WELLINGTON (Reuters) - New Zealand Prime Minister Jacinda Ardern said on Thursday she would wage a “positive” 2020 election campaign, announcing her party had signed up to Facebook’s advertising transparency tool to fight misinformation.
Ardern’s 2017 campaign focusing on positive messaging and connecting directly with voters unexpectedly brought her Labour Party-led coalition to power, and transformed her into a national and global icon, generating the phrase “Jacinda-mania”.
“New Zealanders deserve a positive election,” Ardern said in a statement released after a meeting with her Labour Party colleagues in Auckland on Thursday.
“I don’t want New Zealand to fall into the trap of the negative fake news style campaigns that have taken place overseas in recent years,” she added.
Facebook’s ad transparency tools, set to motion after the 2016 U.S. election, allows voters to see who is behind paid advertising on Facebook and how much was spent on it.
“If an ad appears in your Facebook feed you should know who it’s from and why you were targeted. By being transparent about who is behind ads there is likely to be a flow-on effect of parties ensuring they are accurate too,” Ardern said.
Facebook’s ad transparency tool is already compulsory in countries like Canada, the European Union, India, the U.K. and the U.S. but is currently opt-in in New Zealand.
Political commentators are predicting a tight election and have warned of misinformation campaigns like those seen in recent polls in the United States, Britain and Australia.
New Zealand ‘s Green Party, which is in coalition with Labour, is the only other party that has signed up for Facebook’s transparency tools, while the opposition National Party is yet to comment on its position.
Green Party co-leader James Shaw told Reuters in an interview on Thursday that he expects it to be a “nasty election”.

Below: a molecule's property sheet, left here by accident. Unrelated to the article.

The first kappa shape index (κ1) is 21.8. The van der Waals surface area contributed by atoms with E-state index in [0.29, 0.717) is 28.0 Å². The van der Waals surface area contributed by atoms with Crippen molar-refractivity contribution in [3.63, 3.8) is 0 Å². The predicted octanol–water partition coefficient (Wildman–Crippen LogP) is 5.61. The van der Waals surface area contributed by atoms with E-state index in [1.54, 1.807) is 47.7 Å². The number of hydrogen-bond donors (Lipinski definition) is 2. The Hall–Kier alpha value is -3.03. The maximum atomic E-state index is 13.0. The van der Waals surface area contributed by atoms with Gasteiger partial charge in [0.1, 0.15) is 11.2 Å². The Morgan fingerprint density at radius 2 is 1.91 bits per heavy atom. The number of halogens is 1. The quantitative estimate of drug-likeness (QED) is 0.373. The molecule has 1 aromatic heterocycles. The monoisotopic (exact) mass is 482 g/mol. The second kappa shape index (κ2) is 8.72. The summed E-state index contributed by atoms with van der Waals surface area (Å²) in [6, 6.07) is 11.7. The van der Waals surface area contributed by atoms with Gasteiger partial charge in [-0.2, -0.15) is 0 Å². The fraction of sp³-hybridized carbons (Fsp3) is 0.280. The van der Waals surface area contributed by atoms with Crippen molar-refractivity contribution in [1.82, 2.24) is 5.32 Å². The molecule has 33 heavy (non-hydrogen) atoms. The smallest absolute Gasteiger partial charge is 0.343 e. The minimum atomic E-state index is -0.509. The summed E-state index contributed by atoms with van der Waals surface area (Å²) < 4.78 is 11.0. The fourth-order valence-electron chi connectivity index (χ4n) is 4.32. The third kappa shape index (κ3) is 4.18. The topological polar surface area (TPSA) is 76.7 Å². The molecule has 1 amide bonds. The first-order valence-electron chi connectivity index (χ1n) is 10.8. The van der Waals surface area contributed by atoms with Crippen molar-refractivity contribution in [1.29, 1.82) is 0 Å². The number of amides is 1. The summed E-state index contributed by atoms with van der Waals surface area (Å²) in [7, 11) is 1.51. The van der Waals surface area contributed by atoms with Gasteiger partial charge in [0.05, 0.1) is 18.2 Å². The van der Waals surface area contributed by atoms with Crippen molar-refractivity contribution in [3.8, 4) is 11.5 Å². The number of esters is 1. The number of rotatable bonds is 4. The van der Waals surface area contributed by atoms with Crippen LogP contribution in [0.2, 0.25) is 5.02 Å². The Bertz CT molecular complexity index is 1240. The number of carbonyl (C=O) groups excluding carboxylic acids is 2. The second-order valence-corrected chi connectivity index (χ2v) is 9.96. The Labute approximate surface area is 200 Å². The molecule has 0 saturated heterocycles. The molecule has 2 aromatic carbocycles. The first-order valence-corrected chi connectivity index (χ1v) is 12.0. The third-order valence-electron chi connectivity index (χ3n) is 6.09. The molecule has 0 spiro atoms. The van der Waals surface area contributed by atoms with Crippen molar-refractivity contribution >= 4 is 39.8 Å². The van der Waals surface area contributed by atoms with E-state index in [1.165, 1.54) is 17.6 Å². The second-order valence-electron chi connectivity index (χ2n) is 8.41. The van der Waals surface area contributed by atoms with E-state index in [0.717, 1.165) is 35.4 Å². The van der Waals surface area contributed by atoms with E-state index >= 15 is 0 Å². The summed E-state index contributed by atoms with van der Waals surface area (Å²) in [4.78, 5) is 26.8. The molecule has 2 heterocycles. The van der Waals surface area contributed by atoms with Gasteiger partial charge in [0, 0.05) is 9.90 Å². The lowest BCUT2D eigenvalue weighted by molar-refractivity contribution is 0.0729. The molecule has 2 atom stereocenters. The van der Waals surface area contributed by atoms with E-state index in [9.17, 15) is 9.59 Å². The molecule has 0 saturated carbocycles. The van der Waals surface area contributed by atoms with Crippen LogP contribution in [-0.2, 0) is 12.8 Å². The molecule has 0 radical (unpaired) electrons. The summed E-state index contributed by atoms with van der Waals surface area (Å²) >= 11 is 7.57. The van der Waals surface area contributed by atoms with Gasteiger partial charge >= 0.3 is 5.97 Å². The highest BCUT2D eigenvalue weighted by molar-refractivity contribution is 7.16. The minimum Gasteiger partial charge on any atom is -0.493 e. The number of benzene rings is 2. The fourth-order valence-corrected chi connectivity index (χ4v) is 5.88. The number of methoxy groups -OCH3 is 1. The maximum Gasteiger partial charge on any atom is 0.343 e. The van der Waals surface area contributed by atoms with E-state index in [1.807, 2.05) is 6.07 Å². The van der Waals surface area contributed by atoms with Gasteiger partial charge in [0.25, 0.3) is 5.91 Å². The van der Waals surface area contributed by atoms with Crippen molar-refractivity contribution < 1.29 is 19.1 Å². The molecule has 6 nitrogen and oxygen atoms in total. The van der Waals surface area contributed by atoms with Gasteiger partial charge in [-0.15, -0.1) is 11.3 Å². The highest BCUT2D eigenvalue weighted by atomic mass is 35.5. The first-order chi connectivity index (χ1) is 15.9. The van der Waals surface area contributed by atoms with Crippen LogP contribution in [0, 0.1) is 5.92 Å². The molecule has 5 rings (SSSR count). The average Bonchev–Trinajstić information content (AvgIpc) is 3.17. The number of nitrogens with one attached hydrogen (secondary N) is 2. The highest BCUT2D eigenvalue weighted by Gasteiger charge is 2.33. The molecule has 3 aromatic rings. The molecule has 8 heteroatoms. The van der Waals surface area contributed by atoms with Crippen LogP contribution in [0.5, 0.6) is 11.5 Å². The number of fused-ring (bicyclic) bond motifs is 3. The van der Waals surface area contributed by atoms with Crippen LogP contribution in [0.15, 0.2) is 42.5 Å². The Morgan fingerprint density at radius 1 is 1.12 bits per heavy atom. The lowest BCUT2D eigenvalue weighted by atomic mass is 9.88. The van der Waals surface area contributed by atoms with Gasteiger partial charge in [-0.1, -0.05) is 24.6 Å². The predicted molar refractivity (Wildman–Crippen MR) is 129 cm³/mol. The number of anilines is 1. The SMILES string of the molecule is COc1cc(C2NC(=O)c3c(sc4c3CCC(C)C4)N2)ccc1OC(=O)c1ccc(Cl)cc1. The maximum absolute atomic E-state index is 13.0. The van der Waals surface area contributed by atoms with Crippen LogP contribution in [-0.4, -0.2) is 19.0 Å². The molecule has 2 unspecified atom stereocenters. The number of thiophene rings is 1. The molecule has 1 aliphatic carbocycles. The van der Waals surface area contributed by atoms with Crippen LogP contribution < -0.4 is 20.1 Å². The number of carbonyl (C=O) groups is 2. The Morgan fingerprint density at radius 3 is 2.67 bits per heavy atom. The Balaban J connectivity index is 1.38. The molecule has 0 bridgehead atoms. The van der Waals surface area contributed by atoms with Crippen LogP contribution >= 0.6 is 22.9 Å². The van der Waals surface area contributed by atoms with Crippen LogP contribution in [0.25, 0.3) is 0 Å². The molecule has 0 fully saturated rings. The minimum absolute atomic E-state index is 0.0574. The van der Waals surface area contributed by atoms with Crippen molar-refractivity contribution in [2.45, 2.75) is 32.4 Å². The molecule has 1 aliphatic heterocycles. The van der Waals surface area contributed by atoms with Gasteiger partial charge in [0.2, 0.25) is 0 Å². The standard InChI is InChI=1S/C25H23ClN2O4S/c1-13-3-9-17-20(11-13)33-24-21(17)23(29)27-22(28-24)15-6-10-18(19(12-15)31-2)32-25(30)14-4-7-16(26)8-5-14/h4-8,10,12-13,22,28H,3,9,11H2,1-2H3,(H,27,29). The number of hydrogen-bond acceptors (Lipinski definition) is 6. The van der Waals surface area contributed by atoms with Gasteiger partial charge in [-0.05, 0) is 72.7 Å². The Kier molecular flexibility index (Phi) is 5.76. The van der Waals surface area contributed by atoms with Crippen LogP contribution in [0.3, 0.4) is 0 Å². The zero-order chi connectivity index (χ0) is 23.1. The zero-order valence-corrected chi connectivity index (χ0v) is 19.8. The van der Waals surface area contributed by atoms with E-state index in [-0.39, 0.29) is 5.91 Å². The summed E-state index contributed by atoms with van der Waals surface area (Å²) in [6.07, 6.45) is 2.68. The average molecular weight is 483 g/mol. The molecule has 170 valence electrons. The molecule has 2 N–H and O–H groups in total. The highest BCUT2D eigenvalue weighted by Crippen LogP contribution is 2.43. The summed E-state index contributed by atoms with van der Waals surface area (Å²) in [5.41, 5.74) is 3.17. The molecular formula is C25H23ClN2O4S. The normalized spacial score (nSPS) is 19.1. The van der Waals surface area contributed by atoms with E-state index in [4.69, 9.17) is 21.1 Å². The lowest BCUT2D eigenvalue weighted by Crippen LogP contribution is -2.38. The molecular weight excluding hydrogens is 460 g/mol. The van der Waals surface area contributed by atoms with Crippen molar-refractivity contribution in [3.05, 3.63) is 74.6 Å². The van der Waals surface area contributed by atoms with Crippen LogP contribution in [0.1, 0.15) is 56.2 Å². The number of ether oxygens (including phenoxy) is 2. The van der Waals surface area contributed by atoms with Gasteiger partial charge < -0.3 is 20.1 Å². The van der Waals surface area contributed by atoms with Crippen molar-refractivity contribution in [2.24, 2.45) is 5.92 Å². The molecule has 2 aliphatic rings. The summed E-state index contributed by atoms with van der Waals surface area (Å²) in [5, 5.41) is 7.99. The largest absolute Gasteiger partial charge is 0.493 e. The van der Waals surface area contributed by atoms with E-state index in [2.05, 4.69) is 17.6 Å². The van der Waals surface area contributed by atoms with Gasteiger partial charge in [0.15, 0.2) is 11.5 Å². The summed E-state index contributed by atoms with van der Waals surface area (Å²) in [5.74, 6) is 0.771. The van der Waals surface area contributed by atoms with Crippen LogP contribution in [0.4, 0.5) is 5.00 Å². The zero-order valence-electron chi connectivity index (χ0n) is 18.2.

“I think New Zealand is not immune to what we have seen overseas with the influence of troll farms and putting out misinformation on social media....that really worries me,” Shaw said. “I am worried about the health of our democracy and the risks we are exposed to.”
New Zealand’s election will be held in the second half of the year with an announcement on the poll dates expected in the coming weeks.
Ardern has been widely praised for tightening gun laws following a mass shooting in two Christchurch mosques last year, but has grappled with issues like housing, urban poverty and economic growth, which are expected to be key election topics.
The government announced infrastructure projects worth NZ$12 billion ($7.90 billion) last month, boosting capital spending to its highest in 20 years, as it seeks to fire up the economy.
Ardern told her party members in a speech earlier that the “tone and value” of her party’s campaign in 2020 should be factual, honest and robust.
Costings of her party’s major election policies would be independently verified, she said.
“One that is free from misinformation, where people can make honest reflections for themselves about what they want for the future of New Zealand,” Ardern said.
Reporting by Praveen Menon; Editing by Michael Perry